The Sears Sunday flier states that you can get the BD-C6900 BD player and the 3D starter kit free with the purchase of any Samsung 3D TV, which might be the best deal of all. They’ve priced the 46-inch LN46C750 3D TV (CCFL backlight) at $1529, while Samsung’s PN-50C7000 3D plasma TV is tagged at $1799.

Imagine that. We’re barely three months from all those big 3D product launches in New York, and prices have already started dropping like a stone. To make matters even more interesting, XpanD announced a few months ago at the NAB show that they plan to introduce universal ‘learning’ active shutter glasses to the marketplace later this year, which will directly impact the sales of proprietary AS glasses.

These bundled prices make you wonder about the real value of the glasses and Blu-ray players. In a business where margins are very tight, accessories such as glasses, cables, and even installation services are very important to the bottom line. Both the Panasonic and Samsung BD players list for $400, but my guess is that neither is selling very well right now: Hence, Panasonic’s decision to de-emphasize the player and Samsung’s ploy to throw theirs in as an extra to drive TV sales.

What will be telling is how much this year’s World Cup 3D coverage drives TV sales. You may recall that the World Cup did little or nothing to stimulate sales of HDTVs four years ago because Asian TV manufacturers overlooked an obvious fact: World Cup fanatics in Europe prefer to watch matches in pubs and taverns with their pals – not at home.

While ESPN is to be commended for making a substantial effort and investment to produce 3D coverage, it’s unfortunate that one of the least-appealing sports to Americans (historically speaking) is the focus of this coverage and not something like baseball, or basketball (NBA Finals), or even tennis.

What happens after July 11, when the Cup tournament concludes? How much 3D coverage will be available to drive TV sales throughout the summer?

Apparently not very much, based on the announcements made to date. And that means we’re likely to see even bigger discounts on 3D TV packages by September.

(By the way, none of the package deals I mentioned includes an HDMI cable. Hey, retailers have to make a buck someplace!)

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The DTV Transition: One Year Later

Many HDTVexpert.com readers know I started this Web site back in 2004 as a way to provide useful information on HDTV – how to receive it, how to watch it, and how to get the most out of it.

As it turned out, the most popular articles were (and continue to be) “how to receive digital TV” tutorials. More specifically; how to select and use antennas for over-the-air DTV reception.

Over this past Memorial Day weekend, I had a chance to visit the site of one of my more interesting DTV reception challenges. The house, located high in a steep valley in southern Vermont, is completely blocked-in by a ring of hills and sits 50+ miles from the Albany, NY TV transmitters atop Helderberg Mountain. (Well, most of ‘em are up there.)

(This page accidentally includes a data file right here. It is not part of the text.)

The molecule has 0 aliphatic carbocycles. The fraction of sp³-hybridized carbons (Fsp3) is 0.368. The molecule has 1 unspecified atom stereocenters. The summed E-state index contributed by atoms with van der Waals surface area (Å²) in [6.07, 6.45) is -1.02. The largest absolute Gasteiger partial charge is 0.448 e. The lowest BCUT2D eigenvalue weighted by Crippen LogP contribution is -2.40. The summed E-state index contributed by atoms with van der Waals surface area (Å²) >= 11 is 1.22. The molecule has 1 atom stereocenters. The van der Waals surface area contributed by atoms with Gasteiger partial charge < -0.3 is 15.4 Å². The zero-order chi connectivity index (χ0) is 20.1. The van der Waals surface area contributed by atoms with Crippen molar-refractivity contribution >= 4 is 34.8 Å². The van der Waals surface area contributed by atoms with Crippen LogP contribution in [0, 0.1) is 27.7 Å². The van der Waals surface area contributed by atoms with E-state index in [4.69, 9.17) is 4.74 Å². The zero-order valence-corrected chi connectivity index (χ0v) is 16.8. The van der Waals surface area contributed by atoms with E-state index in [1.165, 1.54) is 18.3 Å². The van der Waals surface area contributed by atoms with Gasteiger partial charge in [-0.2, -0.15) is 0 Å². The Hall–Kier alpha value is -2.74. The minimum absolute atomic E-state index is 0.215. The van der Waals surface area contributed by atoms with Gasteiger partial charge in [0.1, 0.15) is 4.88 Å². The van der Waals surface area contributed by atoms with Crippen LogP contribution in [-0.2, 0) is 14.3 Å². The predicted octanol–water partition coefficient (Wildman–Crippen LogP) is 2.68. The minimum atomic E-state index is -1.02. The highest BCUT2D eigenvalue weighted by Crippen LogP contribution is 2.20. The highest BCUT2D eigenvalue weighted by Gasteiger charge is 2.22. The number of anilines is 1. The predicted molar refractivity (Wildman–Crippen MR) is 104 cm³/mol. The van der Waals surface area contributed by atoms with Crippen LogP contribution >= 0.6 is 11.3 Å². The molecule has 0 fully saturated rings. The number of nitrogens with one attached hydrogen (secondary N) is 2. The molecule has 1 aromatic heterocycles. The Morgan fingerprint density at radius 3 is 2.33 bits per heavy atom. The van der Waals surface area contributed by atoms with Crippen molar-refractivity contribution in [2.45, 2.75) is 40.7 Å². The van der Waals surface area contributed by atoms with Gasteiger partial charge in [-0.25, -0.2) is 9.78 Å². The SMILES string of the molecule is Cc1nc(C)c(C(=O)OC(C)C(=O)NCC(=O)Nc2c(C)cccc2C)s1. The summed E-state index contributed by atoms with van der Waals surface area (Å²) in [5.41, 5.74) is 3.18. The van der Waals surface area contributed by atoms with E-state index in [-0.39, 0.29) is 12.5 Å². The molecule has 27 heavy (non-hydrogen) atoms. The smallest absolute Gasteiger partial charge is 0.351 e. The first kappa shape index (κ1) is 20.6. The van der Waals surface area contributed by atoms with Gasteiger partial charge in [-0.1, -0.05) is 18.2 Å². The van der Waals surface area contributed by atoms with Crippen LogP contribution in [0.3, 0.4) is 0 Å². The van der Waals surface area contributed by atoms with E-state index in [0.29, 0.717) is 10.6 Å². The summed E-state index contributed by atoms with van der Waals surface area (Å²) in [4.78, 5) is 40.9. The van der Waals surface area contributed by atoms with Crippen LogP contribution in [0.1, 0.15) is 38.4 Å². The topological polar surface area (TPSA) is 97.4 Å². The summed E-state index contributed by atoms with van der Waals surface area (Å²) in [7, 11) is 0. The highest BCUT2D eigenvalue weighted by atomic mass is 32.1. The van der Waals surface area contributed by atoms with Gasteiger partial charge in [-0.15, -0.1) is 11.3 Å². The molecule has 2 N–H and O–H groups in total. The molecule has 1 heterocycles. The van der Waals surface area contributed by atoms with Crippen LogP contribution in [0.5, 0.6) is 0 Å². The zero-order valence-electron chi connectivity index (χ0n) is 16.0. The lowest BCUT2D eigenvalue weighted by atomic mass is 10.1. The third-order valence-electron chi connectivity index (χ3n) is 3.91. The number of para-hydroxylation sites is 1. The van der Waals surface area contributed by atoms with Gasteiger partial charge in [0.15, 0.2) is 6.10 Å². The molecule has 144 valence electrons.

The occasion was to install a new flat screen TV and tap my ground-level UHF/VHF antenna system one more time to provide free HDTV to that screen. (The other two taps drive Zenith converter boxes.)

Sure enough, after a few hours of stringing cable and drilling holes, my brother and his wife were able to watch the French Open in HD via NBC affiliate WNYT and the Indianapolis 500 in HD from ABC affiliate WTEN. I also tossed in an upscaling DVD player so that they could enjoy their sizable collection of DVDs in widescreen ‘near’ 1080p quality.

That RF system is done – there’s nothing I can do to improve it, other than periodic maintenance and repairs. And other DTV antenna systems I’ve installed in upstate New York, on a Canadian island, in Maine, at the Jersey shore, and on the roofs of a few locals are perking along happily, with their owners enjoying one of the few great deals left in this world…free television, and in high-definition, too.

It’s a work of art, and a thing of beauty.

My own system is doing a bang-up job hauling in DTV signals from New York City (65 miles), Scranton (70 miles), Philadelphia (22 miles) and Allentown (25 miles). If I get tired of all the ‘hometown cheering’ for the Phillies and Flyers on local DTV stations, I can always switch back to New York DTVs WCBS, WNBC, WABC, and WWOR and get the scoop on the Yankees, Giants, and Knicks. (And if WMCN-DT wasn’t spewing out their inane infomercials on channel 44, I could watch WTXF as well!)

The future of over-the-air DTV isn’t very clear at the moment. FCC Chairman Julius Genachowski has called for re-allocating much of the UHF TV spectrum, to be used instead for wireless broadband to solve an Internet ‘connectivity crisis.’ (Verizon chairman Ivan Seidenberg has gone on record as saying that this ‘crisis’ is largely non-existent, and that Verizon isn’t even using all of the recycled TV spectrum it bought for such an application.)

Even so, we might as well enjoy OTA DTV while it lasts, which I hope will be a long time. So that brings me to the point of this essay, which is to ask readers this: How is the DTV transition working out for you? Are you connected? Everything running hunky-dory?

Or, are you still having problems with antennas, or older set-top boxes? Still trying to pull in DTV signals in a tough location? Got noise or co-channel interference issues?

Tell me about them. I’d like to hear your stories, and will publish as many as I can.Maybe I can even solve a reception problem for you, if I get lucky.